— Sarah L. Hansen

Image credit: Andrew Garrow
Human interactome – round1 – Cytoscape



On a large screen in the Dresher Center for the Humanities, there is a diptych. At the top is the home of Jimmy and Debbie Drake, the last such structure standing in their southeast Baltimore neighborhood; below it is a collection of items left behind post-demolition. The room goes silent as students, staff and faculty lean forward in their chairs to ponder a baby shoe, an AARP membership card, the worn image of a child. But, the quiet doesn’t last long.

Behind the projector, Stephen Bradley, an associate professor of visual arts, and Nicole King, an assistant professor of American Studies, engage the audience in a discussion of their research, a digital mapping and storytelling effort surrounding the history of Baybrook – an industrial neighborhood in Baltimore.

This sort of interdisciplinary research is de rigueur at UMBC, but the venue for the gathering where Bradley and King presented their collaboration – a new “Catalyst” series of informal lunchtime discussions – is relatively new.

It springs from a campus vision that created UMBC’s year-old Center for Innovation, Research, and Creativity in the Arts, or CIRCA – the latest initiative in a concerted push by UMBC to inspire and promote inquiry and experimentation in and across the arts.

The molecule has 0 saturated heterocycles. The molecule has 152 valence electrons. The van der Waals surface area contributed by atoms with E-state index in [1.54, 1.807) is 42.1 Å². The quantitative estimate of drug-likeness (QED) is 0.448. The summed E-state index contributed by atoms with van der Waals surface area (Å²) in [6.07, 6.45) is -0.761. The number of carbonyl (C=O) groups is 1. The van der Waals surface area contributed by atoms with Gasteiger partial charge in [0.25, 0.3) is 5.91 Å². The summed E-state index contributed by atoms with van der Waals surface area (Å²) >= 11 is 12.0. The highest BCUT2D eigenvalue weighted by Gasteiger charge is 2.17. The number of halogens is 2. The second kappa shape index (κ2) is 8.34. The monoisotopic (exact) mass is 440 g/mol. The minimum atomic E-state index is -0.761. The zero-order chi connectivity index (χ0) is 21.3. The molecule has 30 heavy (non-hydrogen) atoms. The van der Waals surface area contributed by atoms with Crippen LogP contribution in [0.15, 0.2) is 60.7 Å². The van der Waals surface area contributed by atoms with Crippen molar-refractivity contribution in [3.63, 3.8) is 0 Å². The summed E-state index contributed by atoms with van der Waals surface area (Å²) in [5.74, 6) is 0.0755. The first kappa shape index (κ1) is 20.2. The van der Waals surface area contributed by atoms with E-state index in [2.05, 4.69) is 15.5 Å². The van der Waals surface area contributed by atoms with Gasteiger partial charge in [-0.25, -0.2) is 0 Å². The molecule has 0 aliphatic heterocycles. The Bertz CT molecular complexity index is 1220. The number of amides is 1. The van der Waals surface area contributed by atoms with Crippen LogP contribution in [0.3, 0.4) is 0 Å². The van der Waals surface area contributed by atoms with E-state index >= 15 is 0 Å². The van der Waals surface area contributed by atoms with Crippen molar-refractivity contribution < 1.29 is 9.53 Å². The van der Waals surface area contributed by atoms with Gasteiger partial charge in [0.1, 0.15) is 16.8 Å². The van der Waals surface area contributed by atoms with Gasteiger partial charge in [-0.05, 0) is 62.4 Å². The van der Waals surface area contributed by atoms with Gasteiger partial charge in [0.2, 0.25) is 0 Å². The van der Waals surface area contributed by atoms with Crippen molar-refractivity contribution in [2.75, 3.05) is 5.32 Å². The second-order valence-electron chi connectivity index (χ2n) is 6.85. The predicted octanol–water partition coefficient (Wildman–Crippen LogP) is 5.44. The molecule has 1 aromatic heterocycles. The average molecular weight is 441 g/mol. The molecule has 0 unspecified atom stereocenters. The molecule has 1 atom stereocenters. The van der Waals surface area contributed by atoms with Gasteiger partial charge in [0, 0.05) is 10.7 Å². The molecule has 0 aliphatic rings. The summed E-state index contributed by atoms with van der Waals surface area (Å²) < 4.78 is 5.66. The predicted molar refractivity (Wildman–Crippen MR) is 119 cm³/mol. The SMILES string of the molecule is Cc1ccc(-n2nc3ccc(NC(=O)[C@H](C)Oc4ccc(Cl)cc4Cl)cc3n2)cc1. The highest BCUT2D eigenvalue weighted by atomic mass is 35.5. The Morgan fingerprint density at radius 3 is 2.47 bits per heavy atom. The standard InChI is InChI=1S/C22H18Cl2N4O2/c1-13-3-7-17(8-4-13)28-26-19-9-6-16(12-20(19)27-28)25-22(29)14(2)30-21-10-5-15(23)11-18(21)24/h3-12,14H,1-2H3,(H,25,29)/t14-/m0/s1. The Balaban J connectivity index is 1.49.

“In a very practical way, UMBC has made a commitment to the visual and performing arts to make it visible, and for the research to come into the light and be supported,” says Tim Nohe, a professor of visual arts, and director of the center.

Besides the Catalyst series, which focuses on making interdisciplinary arts research accessible to the UMBC community, CIRCA also provides multiple levels of support to faculty for their research. Young academics can find assistance in learning how to seed a project – from scouring for research dollars to finding a research partner in another discipline. CIRCA also awards small grants for research, with the potential for more in the future, Nohe says.

Nohe credits John Jeffries, dean emeritus of the College of Arts, Humanities and Social Sciences, and others with making CIRCA a reality. He adds that CIRCA also serves as another off-campus extension of the UMBC arts community in the Baltimore art scene and beyond.

“It’s important to remind them there are other players” in Baltimore, Nohe says.

As UMBC’s footprint in the arts (and research into the arts) grows, Nohe hopes CIRCA grows along with it. That means more thoughtful discussions among community members, and more opportunities to share ideas in a way that spurs new research not only among artists, but collaborators across campus. There will be chances overall for CIRCA to make an impact on the arts at UMBC.

“The level of work is incredibly high here, and it’s incredibly creative,” says Nohe. “And it’s CIRCA’s job to shine that light.”

— Jenny O’ Grady

Image credit: “Lost Fairfield,” 2010, by Stephen Bradley